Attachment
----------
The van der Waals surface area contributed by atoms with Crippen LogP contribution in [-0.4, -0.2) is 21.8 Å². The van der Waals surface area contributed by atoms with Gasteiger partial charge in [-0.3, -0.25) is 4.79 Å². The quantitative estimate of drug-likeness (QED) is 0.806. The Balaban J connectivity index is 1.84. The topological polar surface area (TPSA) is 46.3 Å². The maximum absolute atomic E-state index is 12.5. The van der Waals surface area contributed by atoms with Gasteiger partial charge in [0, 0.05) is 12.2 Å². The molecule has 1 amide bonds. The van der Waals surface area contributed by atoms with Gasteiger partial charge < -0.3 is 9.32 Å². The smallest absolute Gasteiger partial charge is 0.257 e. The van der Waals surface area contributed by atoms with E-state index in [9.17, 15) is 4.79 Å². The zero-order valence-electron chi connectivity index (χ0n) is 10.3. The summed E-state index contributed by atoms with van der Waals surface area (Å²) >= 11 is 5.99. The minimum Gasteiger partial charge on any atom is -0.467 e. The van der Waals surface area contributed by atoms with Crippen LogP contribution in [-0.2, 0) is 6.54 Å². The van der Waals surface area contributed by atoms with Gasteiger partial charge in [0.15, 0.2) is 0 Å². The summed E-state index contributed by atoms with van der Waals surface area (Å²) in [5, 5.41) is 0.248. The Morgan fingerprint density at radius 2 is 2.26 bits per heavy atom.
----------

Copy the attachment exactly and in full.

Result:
The van der Waals surface area contributed by atoms with Crippen LogP contribution in [-0.4, -0.2) is 21.8 Å². The van der Waals surface area contributed by atoms with Gasteiger partial charge in [-0.3, -0.25) is 4.79 Å². The quantitative estimate of drug-likeness (QED) is 0.806. The Balaban J connectivity index is 1.84. The topological polar surface area (TPSA) is 46.3 Å². The maximum absolute atomic E-state index is 12.5. The van der Waals surface area contributed by atoms with Gasteiger partial charge in [0, 0.05) is 12.2 Å². The molecule has 1 amide bonds. The van der Waals surface area contributed by atoms with Gasteiger partial charge < -0.3 is 9.32 Å². The smallest absolute Gasteiger partial charge is 0.257 e. The van der Waals surface area contributed by atoms with E-state index in [9.17, 15) is 4.79 Å². The zero-order valence-electron chi connectivity index (χ0n) is 10.3. The summed E-state index contributed by atoms with van der Waals surface area (Å²) >= 11 is 5.99. The minimum Gasteiger partial charge on any atom is -0.467 e. The van der Waals surface area contributed by atoms with Crippen LogP contribution in [-0.2, 0) is 6.54 Å². The van der Waals surface area contributed by atoms with Gasteiger partial charge in [0.15, 0.2) is 0 Å². The summed E-state index contributed by atoms with van der Waals surface area (Å²) in [5, 5.41) is 0.248. The Morgan fingerprint density at radius 2 is 2.26 bits per heavy atom.